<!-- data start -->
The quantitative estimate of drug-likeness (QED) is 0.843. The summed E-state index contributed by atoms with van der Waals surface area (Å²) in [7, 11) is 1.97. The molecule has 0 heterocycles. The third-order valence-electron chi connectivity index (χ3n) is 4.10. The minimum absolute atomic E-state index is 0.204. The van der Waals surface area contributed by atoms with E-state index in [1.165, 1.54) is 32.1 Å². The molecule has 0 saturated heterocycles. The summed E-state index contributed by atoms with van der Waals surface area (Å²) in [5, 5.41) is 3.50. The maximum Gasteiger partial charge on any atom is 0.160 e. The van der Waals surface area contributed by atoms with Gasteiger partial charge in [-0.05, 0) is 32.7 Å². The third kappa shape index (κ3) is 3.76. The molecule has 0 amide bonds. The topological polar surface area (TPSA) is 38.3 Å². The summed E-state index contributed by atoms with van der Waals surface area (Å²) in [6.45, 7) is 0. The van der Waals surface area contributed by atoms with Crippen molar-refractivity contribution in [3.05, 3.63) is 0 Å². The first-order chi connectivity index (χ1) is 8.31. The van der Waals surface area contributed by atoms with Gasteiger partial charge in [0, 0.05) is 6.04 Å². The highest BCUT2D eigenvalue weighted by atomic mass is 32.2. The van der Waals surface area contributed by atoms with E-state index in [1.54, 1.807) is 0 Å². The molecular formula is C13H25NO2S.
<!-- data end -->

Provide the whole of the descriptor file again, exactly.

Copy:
The quantitative estimate of drug-likeness (QED) is 0.843. The summed E-state index contributed by atoms with van der Waals surface area (Å²) in [7, 11) is 1.97. The molecule has 0 heterocycles. The third-order valence-electron chi connectivity index (χ3n) is 4.10. The minimum absolute atomic E-state index is 0.204. The van der Waals surface area contributed by atoms with E-state index in [1.165, 1.54) is 32.1 Å². The molecule has 0 saturated heterocycles. The summed E-state index contributed by atoms with van der Waals surface area (Å²) in [5, 5.41) is 3.50. The maximum Gasteiger partial charge on any atom is 0.160 e. The van der Waals surface area contributed by atoms with Gasteiger partial charge in [-0.05, 0) is 32.7 Å². The third kappa shape index (κ3) is 3.76. The molecule has 0 amide bonds. The topological polar surface area (TPSA) is 38.3 Å². The summed E-state index contributed by atoms with van der Waals surface area (Å²) in [6.45, 7) is 0. The van der Waals surface area contributed by atoms with Crippen molar-refractivity contribution in [3.05, 3.63) is 0 Å². The first-order chi connectivity index (χ1) is 8.31. The van der Waals surface area contributed by atoms with Gasteiger partial charge in [0, 0.05) is 6.04 Å². The highest BCUT2D eigenvalue weighted by atomic mass is 32.2. The van der Waals surface area contributed by atoms with E-state index in [1.54, 1.807) is 0 Å². The molecular formula is C13H25NO2S.